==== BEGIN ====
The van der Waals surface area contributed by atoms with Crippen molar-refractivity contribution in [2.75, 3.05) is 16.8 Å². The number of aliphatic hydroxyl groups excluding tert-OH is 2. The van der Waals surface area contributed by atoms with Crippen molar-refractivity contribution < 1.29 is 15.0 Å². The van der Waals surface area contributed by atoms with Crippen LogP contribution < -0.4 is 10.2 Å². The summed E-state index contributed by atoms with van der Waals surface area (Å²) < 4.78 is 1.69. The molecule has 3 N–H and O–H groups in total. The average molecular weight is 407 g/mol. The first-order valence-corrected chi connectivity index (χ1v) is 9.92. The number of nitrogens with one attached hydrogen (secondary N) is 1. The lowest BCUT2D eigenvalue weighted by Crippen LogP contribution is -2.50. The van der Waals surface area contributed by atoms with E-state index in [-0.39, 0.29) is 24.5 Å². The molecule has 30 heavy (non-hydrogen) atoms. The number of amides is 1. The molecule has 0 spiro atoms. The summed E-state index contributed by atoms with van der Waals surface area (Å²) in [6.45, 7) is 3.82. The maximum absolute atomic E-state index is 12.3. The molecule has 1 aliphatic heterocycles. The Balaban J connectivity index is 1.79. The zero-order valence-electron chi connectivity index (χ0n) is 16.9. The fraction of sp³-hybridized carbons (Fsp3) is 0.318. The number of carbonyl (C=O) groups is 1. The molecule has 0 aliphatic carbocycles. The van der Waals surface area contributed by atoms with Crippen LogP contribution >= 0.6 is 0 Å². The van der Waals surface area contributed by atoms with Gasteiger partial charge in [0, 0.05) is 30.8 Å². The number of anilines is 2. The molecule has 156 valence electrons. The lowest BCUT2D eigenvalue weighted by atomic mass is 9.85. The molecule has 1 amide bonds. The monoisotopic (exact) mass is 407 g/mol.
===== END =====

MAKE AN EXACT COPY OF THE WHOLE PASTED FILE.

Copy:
The van der Waals surface area contributed by atoms with Crippen molar-refractivity contribution in [2.75, 3.05) is 16.8 Å². The number of aliphatic hydroxyl groups excluding tert-OH is 2. The van der Waals surface area contributed by atoms with Crippen molar-refractivity contribution < 1.29 is 15.0 Å². The van der Waals surface area contributed by atoms with Crippen LogP contribution < -0.4 is 10.2 Å². The summed E-state index contributed by atoms with van der Waals surface area (Å²) < 4.78 is 1.69. The molecule has 3 N–H and O–H groups in total. The average molecular weight is 407 g/mol. The first-order valence-corrected chi connectivity index (χ1v) is 9.92. The number of nitrogens with one attached hydrogen (secondary N) is 1. The lowest BCUT2D eigenvalue weighted by Crippen LogP contribution is -2.50. The van der Waals surface area contributed by atoms with E-state index in [-0.39, 0.29) is 24.5 Å². The molecule has 30 heavy (non-hydrogen) atoms. The number of amides is 1. The molecule has 0 spiro atoms. The summed E-state index contributed by atoms with van der Waals surface area (Å²) in [6.45, 7) is 3.82. The maximum absolute atomic E-state index is 12.3. The molecule has 1 aliphatic heterocycles. The Balaban J connectivity index is 1.79. The zero-order valence-electron chi connectivity index (χ0n) is 16.9. The fraction of sp³-hybridized carbons (Fsp3) is 0.318. The number of carbonyl (C=O) groups is 1. The molecule has 0 aliphatic carbocycles. The van der Waals surface area contributed by atoms with Crippen LogP contribution >= 0.6 is 0 Å². The van der Waals surface area contributed by atoms with Gasteiger partial charge in [0, 0.05) is 30.8 Å². The number of anilines is 2. The molecule has 156 valence electrons. The lowest BCUT2D eigenvalue weighted by atomic mass is 9.85. The molecule has 1 amide bonds. The monoisotopic (exact) mass is 407 g/mol.